Fiscal impact: There are only modest gains for the Treasury from dragging more people into the 45p rate of tax. When the annual receipts from all taxpayers above £150,000 is about £2bn a year, shifting the threshold will raise only hundreds of millions of pounds.
Likelihood of a lower threshold: 3/5
Expanded windfall tax
Between campaigning to become prime minister and beginning her brief time in No 10, Truss changed her mind on Sunak’s windfall tax for energy firms, which she had initially condemned as a disincentive to invest. The version implemented under Sunak had significant opt-outs for new investments in fossil fuels, meaning Shell paid nothing despite £26bn in profits. Alok Sharma, the Cop26 president, is among those who have called for a revised version.
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Political impact: Sunak has, like Truss, warned against a Labour-style windfall tax as a drag on enterprise. Much like Truss, if he does make a U-turn then it is likely to be quite popular, beyond some Tory MPs. But it doesn’t feel very Sunak-like.
Fiscal impact: There is no evidence that energy firms will cut investment if they are forced to give up some of their windfall gains. A broader tax on the industry with fewer opt-outs could see receipts increase from £5bn to £10bn.
Delaying the cap in social care
This was, however imperfect in outcome, one of the flagship policies of Boris Johnson, and was due to come into force in October 2023. Some reports say Sunak wants to delay this for two years, and possibly permanently, saving up to £2bn a year. This would, however, mark yet another failure to get to grips with one of the UK’s most pressing chronic policy problems.
Political impact: Likely to cause a storm among Tory voters and thus MPs, given that the cap’s ambition of preventing older people from needing to sell their homes to pay for care disproportionately helps people in better-off areas.
Fiscal impact: Proposals for a now scrapped rise of 1.25 percentage points in national insurance contributions were to pay for increased health spending and more cash for social care, with a cap on care costs. NHS funding is secure, but social care looks like losing out again, even though older and disabled people will find themselves in hospital for longer than they need, increasing NHS bills.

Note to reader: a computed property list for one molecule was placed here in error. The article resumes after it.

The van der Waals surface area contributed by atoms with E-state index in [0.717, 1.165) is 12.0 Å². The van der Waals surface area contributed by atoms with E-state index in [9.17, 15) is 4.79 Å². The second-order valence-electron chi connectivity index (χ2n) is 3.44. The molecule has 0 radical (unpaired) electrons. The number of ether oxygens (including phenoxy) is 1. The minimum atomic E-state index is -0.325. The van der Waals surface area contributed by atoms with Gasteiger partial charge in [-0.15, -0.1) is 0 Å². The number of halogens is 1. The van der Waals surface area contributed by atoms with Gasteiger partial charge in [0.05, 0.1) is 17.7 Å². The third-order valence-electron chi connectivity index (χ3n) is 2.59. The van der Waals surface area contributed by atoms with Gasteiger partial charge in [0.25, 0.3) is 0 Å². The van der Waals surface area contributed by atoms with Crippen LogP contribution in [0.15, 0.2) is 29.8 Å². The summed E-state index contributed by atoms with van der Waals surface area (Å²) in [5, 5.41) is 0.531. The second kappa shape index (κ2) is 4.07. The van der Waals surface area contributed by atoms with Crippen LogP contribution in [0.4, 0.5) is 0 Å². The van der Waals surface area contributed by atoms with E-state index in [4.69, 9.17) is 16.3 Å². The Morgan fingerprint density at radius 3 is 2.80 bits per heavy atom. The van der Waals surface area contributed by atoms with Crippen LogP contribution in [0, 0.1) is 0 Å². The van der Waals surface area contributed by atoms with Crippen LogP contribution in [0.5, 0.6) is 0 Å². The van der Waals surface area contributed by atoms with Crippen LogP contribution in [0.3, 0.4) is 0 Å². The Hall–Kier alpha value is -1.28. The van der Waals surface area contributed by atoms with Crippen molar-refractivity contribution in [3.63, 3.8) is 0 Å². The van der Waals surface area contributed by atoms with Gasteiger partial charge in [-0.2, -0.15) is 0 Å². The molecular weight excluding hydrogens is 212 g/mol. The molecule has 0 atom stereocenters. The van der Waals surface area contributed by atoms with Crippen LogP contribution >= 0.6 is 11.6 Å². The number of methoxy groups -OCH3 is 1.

Changes to non-domiciled tax status
While entirely abolishing the ability of people with overseas tax jurisdiction to avoid paying UK taxes on their income – something enjoyed by Sunak’s wife for a period – seems unlikely, there is speculation about fairly significant changes, such as cutting the permitted duration from 15 to five years, potentially raising £1.6bn a year.
Political impact: Not likely to worry voters, but it could alarm plenty of non-dom Tory donors, which is a demographic the party very much does not want to fall out with.
Fiscal impact: Some workers brought in from abroad claim non-dom status. They fill vacant, low-paid posts but deny the exchequer tax receipts. The difficulties separating the good non-dom from the bad has usually scuppered changes.
Increases to council tax
Not directly a Treasury tax rise, as this would be done by local authorities. But with grants to councils set to be frozen, one idea being considered is allowing council tax to go up by 3% or more without a referendum, as is needed currently.
Political impact: This would be unpopular, but as with much of George Osborne’s 2010-era austerity, outsourcing the pain to councils is tempting for the Treasury.
Fiscal impact: With councils claiming they face a £15bn shortfall going into the budget from Osborne’s austerity measures, being told again they can only recoup their losses from higher council tax bills would cripple many services.
This article was amended on 17 November 2022 to remove an unsubstantiated reference to “many of the nurses brought in from abroad” claiming non-dom status.